I went to an interesting workshop last weekend on queen breeding. For all you non-beekeeper readers, that’s a subspecialty of beekeeping, where you select and raise queen bees. This is one of the cornerstones of what beekeeping is all about, because it’s how humankind has been breeding specific strains of bees for centuries, much like we’ve bred dogs for retrieving and cows for better milk production. In the case of bees, we breed to get bees that sting us less, make more honey, survive the winter better, and in the last decade, we’ve been working to breed bees that are resistant to the varroa mite. The process is fairly complicated, involving careful timing, manual dexterity, and a good understanding of bee biology and lifecycle. Few beekeepers do it, leaving it mostly to beekeepers that specialize in the process. For me, it’s the last great frontier of beekeeping knowledge that I’ve not yet explored.
Our county beekeeper club, of which I am the current vice president, has decide as a group that we want to start a regional bee breeding program. The idea is that we’ll work to breed a strain of bees that is better adapted to our wet maritime climate. Pretty ambitious stuff, but we have the support and encouragement of some very knowledgeable people with PhDs in this sort of thing at the OSU Bee Research Lab. Four or five of us are attending to seminars, but everyone else in the group has volunteered to take the queens we raise, field test them, and give us data in return. It’s a multi-year project with a lot of people involved, and it should be very exciting.
The conference itself was not long, but packed with information. They held it at the OSU Bee Research Station, a cool place I’ve mentioned before. In the picture above, one of the lecturers is demonstrating a tiny (and particularly cute) miniature beehive used for queen mating. In the background is the funny part, though. We were told to bring our protective gear to the seminar, but the first half of the day was classroom stuff so we all left our veils in our cars to begin with. Right after lunch, though, the seminar sort of spontaneously restarted as we were all standing around yakking. The main speaker brought over a hive of bees, popped it open, and pulled out a frame of comb as he was talking, bees zinging around everywhere. These beekeeper gatherings are hilarious, because if you did that in a crowd of 30 normal people, you’d have screams of terror and people running around like their hair was on fire. Here, nope. I’ll be honest, I dislike getting stung, and normally wear a lot of protective gear. A few people (like me) looked around kindof nervously, but everyone else was like, “ho, hum” and taking notes. The speaker chuckled, and then let the newer half of us in on the joke… the hive he was working had been set up two days before as a breeding hive, which means that they pulled frames of “house bees” (bees less than 2 weeks old) and brood, and separated them into this smaller breeder hive. House bees have not-yet-fully-developed venom sacs, and are also instinctively disinclined to sting. Or even fly much, for that matter. But I’ll be honest: a few minutes later when I found myself holding a frame of brood in one hand and a grafting tool in the other, bent over this open hive, bees crawling on my arms and neck, I was sweating.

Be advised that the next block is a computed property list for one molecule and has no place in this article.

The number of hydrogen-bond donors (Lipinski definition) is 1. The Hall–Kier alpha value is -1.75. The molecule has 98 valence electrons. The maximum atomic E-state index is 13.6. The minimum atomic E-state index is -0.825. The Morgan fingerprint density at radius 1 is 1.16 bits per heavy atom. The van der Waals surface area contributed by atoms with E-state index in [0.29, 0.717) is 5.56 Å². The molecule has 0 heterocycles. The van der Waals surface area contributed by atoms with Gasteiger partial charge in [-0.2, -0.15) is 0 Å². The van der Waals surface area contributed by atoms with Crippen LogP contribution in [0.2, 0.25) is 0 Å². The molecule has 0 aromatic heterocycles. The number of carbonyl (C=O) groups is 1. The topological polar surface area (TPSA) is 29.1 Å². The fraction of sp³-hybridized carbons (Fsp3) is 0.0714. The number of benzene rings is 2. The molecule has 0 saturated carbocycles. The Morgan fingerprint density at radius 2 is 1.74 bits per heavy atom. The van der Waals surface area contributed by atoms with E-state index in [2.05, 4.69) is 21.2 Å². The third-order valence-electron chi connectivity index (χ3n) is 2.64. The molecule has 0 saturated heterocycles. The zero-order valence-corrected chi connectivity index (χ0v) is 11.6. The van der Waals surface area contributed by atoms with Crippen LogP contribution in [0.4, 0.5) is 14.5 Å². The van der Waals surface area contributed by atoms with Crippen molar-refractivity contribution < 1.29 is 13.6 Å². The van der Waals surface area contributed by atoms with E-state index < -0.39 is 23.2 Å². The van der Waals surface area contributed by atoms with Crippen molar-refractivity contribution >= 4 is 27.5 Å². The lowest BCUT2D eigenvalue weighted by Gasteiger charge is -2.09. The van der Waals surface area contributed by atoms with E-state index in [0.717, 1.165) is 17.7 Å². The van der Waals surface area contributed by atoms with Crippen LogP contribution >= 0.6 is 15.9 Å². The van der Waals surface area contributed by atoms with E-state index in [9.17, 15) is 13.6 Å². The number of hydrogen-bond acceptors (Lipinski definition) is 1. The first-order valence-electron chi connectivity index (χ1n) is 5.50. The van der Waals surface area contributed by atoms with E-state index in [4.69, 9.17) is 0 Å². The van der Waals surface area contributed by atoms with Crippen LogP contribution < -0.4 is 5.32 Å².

In all, a great seminar, and I’m excited to start raising my own queens. But it will have to wait until next spring; my new hives are all too young for this , and I’m also far too busy with the house that we’re still not living in yet. But it was cool to get the knowledge, and now I have time to get prepared to jump into queen rearing in 2015.